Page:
"I had the good fortune to inherit some talent, and also to have been taught by my father. If my paintings please those who view them, and if they give a feeling of place and moments, or awaken a curiosity about the history of a monument or a place then I am fully satisfied with my success."
-Èdouard Léon Cortes
Edouard Léon Cortès presents a beautiful early evening Parisian cityscape in this original oil on canvas entitled Notre Dame, Paris. The vantage point is that from the Place St. Michel, looking toward the famed Notre Dame Cathedral. Cortés' depiction of light, both natural and artificial, is masterful, portraying the rain-slicked reflections of pedestrians mingling in the city street with those of automobile headlights and illuminated store windows.
Dubbed the "Parisian Poet of Painting," Cortès devoted most of his life to capturing the vibrant energy and beauty of The City of Lights during a glorious time in the city's history. Cortès began painting his famous Parisian street scenes in 1901 and was largely responsible for immortalizing a period in Paris when fashion, art, culture and nightlife flourished with a boundless passion and exuberance. Unlike many artists who painted the very same boulevards, Cortès possessed the uncanny ability to portray the very essence of his beloved city in all of her moods. Dashes of color splashed against a haunting foggy backdrop, sunlight peeking through the shadows of a crisp fall day or dimly lit streets alive with the bustle of Saturday evening revelers; these were the images of Cortès' Paris. Though he painted the same streets time and time again, each work is unique in its narrative and perspective, each mindful of the changes brought by the seasons and progress, yet each enchantingly nostalgic.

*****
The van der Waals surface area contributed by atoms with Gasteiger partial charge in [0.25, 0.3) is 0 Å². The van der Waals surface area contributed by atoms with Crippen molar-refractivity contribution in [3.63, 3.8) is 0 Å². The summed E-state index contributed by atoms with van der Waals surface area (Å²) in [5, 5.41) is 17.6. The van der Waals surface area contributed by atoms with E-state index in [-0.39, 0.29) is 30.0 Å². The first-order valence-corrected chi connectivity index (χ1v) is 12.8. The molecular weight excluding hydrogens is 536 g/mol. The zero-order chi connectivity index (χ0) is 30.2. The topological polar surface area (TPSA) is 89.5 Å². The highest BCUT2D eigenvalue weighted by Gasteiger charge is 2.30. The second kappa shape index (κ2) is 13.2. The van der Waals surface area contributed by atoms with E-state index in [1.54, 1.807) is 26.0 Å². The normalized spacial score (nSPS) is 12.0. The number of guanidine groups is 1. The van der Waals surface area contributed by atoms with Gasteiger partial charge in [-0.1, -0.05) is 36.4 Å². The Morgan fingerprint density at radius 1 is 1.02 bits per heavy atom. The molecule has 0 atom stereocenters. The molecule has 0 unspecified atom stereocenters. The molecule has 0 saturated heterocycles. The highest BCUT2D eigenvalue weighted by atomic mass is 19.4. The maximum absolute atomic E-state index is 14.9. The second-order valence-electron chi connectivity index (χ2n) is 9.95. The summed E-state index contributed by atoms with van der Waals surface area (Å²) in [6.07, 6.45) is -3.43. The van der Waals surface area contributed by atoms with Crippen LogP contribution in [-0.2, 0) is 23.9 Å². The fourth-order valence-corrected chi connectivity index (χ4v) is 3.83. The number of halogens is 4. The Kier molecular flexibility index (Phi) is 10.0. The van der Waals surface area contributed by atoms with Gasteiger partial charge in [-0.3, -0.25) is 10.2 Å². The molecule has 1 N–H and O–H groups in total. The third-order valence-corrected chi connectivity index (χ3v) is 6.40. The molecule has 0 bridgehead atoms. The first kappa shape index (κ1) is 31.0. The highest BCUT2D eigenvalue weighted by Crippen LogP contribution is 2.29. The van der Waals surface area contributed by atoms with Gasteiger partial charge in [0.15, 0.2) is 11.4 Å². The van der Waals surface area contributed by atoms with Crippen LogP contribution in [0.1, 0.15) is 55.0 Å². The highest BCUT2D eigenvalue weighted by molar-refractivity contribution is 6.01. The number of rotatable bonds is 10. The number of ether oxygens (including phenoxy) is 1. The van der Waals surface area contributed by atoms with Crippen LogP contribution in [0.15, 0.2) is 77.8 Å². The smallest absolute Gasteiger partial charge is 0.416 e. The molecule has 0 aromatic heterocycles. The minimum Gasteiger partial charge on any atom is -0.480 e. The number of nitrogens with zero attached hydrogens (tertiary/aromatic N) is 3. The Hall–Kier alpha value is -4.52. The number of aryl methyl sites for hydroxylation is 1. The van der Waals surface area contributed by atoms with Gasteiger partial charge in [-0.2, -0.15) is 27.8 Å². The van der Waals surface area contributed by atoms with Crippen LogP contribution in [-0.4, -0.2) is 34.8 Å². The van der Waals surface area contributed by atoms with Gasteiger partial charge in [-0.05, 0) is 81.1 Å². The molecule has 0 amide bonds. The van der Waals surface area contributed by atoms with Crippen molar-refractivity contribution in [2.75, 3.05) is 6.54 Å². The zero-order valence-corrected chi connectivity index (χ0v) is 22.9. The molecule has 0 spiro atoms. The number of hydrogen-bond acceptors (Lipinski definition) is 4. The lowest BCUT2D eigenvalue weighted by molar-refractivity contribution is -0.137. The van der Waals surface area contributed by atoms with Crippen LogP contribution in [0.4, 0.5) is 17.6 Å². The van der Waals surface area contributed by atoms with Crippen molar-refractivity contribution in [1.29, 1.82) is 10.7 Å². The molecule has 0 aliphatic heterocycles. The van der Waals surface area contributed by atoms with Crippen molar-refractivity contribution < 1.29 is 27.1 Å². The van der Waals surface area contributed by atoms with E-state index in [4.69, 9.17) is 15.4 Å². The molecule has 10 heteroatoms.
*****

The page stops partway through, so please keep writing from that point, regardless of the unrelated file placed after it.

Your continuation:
Raised in a prolific artistic environment, Cortès was an avid student of both his father, French painter Antonio Cortès and his older brother, Andre. The young artist was greatly influenced by his father and other famous artists who flocked to the picturesque town of Langly where Cortès was born. Maximilian Luce, Camille Pissarro and Lucien Pissarro, among other celebrities of the Impressionist period, were personal friends of the family and the young Cortès flourished in this rich artistic environment, though he developed a remarkably independent style. Cortès exhibited his first work in 1899 at the Socíeté des Artistes Française in Paris where he was met with excellent reviews. His scenes of Paris were met with much acclaim, and he went on to exhibit in the great venues of Paris and later in America and Canada, earning great admiration from his peers, patrons and critics. Today, Cortès continues to be lauded as one of the great Impressionist painters of the Belle Epoque and his work is increasingly sought after by collectors.
Édouard Cortès, 1999, David Klein
Édouard Cortès Catalog Raisonné II, 2009, Nicole Verdier Davenport's Art Reference, 1995, R. J. Davenport
Dictionnaire des Peintres, Sculpteurs, Dessinateurs et Graveurs, 1976, E. Bénézit